No indication that project expedited after deadly February tornado
New details emerge regarding Doppler radar in Brunswick County
By Ann McAdams | June 2, 2021 at 4:01 PM EDT – Updated June 2 at 8:50 PM
Specifically, the tree line has created a blind spot for the radar to the south and southwest, making it considerably harder for meteorologists to accurately forecast severe weather in time to warn residents in Ocean Isle Beach, Sunset Beach, and the Grand Strand. Many storms that impact our area approach from that direction.
Meteorologists have been complaining about the issue for years, but the problem came to the forefront again after a tornado hit Brunswick County in February, killing three people. There was no Tornado Watch issued in advance of the storm, and the Tornado Warning was issued as the storm was touching down, leaving those in the early path of the storm with essentially no warning to take cover. The fast-moving storm came directly up the path where the radar is partially blocked.
Despite the renewed concerns, there appears to be little to no progress in the plans to permanently fix the problem. Federal officials say buying the land surrounding the radar so they could remove the trees was not feasible, so moving the radar to a new location is the preferred path forward.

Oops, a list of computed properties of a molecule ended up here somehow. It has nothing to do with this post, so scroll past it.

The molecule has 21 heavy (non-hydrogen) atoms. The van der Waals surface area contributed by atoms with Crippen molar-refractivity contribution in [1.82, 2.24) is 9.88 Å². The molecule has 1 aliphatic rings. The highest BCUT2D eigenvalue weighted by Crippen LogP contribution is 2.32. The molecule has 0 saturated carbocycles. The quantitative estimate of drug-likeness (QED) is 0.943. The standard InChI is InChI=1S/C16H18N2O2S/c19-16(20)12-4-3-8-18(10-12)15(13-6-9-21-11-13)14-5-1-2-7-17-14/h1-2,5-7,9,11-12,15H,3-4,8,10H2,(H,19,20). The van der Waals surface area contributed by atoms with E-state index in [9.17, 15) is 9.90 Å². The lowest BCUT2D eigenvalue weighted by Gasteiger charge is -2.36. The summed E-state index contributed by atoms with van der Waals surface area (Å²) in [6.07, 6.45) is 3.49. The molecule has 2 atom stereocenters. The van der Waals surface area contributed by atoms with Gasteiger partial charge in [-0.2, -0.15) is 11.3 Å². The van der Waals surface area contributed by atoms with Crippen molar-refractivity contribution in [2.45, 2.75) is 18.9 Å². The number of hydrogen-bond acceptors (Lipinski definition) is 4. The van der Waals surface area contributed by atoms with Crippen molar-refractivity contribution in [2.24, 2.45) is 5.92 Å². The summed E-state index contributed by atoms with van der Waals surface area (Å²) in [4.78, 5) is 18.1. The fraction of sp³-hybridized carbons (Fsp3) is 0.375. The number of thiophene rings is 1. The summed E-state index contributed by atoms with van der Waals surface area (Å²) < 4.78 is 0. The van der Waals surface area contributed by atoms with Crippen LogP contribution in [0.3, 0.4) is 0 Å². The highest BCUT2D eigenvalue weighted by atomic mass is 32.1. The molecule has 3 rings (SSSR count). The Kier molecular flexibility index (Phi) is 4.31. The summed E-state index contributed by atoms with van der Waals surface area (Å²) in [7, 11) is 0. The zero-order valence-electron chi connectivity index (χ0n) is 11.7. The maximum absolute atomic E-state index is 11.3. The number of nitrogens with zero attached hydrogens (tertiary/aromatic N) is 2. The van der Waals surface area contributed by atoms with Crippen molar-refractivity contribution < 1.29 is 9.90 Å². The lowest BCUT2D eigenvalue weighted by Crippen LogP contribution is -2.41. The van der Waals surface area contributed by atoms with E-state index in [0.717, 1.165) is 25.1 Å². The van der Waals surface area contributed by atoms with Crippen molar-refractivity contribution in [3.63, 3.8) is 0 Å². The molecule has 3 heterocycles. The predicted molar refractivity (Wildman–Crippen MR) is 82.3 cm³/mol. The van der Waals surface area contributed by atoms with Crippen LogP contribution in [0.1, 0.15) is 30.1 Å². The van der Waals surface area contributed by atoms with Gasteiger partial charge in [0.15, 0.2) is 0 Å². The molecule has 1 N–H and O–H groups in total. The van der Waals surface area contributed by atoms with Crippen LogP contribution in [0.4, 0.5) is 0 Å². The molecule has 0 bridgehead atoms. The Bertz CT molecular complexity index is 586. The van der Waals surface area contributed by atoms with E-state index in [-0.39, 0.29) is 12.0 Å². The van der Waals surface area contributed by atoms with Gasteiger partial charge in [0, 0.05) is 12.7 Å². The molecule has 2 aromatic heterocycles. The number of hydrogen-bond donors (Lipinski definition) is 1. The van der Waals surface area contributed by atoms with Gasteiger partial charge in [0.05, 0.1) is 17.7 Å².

However, Maureen O’Leary, Deputy Director of Public Affairs for the National Weather Service, said they have yet to begin the process to find a more suitable location for the radar. She released the following statement in response to questions from WECT:
“As you know a forest has grown in the privately-owned land around the National Weather Service Doppler radar in Wilmington, NC. The trees block the lowest level radar scan, particularly to the southwest and south. We are exploring options to address the beam blockage problem, including a long-term solution to relocate the radar, but a location has not been identified.
Typically, the process involves identifying three possible locations and conducting an environmental impact assessment at each location to determine the most suitable site. That work has not started yet. Relocating the radar will take roughly three years and it is costly, estimated at $5.5 million. The timeline to begin the work depends on budget, but could begin about one year after funds become available.
We have implemented changes to improve coverage. On 11/17/20 we lowered the radar beam to 0.3 degrees at the Charleston, SC (KCLX) radar, which provides some additional coverage. We also implemented a new rain rate capability in November 2020, enabling improved precipitation estimates in areas with partial beam blockage.”
A public records request to Brunswick County for any additional information on heightened efforts to move the Doppler indicated the county had requested additional information from federal officials about what kind of site they would be looking for if the radar was moved. Just days after the storm, in an email to Brunswick County Emergency Services Director Ed Conrow and Deputy Director Scott Garner, NOAA Meteorologist Mark Willis wrote, “Any site would need a 1200ft radius with no objects 30m or higher and would need to consider the neighboring topography, partner considerations, and any new gaps that could be introduced.”
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